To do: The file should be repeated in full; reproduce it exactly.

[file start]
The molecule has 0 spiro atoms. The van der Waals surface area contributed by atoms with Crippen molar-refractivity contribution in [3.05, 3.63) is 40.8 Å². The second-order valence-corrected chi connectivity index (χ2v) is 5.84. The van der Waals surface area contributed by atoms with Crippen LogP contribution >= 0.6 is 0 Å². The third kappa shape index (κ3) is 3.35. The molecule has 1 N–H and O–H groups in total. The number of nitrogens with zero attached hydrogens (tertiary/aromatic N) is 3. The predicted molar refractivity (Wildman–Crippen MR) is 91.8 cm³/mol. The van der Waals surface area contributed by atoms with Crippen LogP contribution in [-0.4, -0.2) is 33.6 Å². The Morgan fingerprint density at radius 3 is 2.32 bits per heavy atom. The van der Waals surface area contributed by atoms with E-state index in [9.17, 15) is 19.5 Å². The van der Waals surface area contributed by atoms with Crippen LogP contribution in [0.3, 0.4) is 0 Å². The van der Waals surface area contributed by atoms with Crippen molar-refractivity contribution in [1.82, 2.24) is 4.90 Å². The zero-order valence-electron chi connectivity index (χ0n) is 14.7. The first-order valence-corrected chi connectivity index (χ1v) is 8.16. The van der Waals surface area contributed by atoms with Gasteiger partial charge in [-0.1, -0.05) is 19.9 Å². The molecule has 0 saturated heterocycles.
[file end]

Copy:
The molecule has 0 spiro atoms. The van der Waals surface area contributed by atoms with Crippen molar-refractivity contribution in [3.05, 3.63) is 40.8 Å². The second-order valence-corrected chi connectivity index (χ2v) is 5.84. The van der Waals surface area contributed by atoms with Crippen LogP contribution >= 0.6 is 0 Å². The third kappa shape index (κ3) is 3.35. The molecule has 1 N–H and O–H groups in total. The number of nitrogens with zero attached hydrogens (tertiary/aromatic N) is 3. The predicted molar refractivity (Wildman–Crippen MR) is 91.8 cm³/mol. The van der Waals surface area contributed by atoms with Crippen LogP contribution in [-0.4, -0.2) is 33.6 Å². The Morgan fingerprint density at radius 3 is 2.32 bits per heavy atom. The van der Waals surface area contributed by atoms with E-state index in [9.17, 15) is 19.5 Å². The van der Waals surface area contributed by atoms with Crippen LogP contribution in [0.3, 0.4) is 0 Å². The van der Waals surface area contributed by atoms with Crippen molar-refractivity contribution in [1.82, 2.24) is 4.90 Å². The zero-order valence-electron chi connectivity index (χ0n) is 14.7. The first-order valence-corrected chi connectivity index (χ1v) is 8.16. The van der Waals surface area contributed by atoms with Gasteiger partial charge in [-0.1, -0.05) is 19.9 Å². The molecule has 0 saturated heterocycles.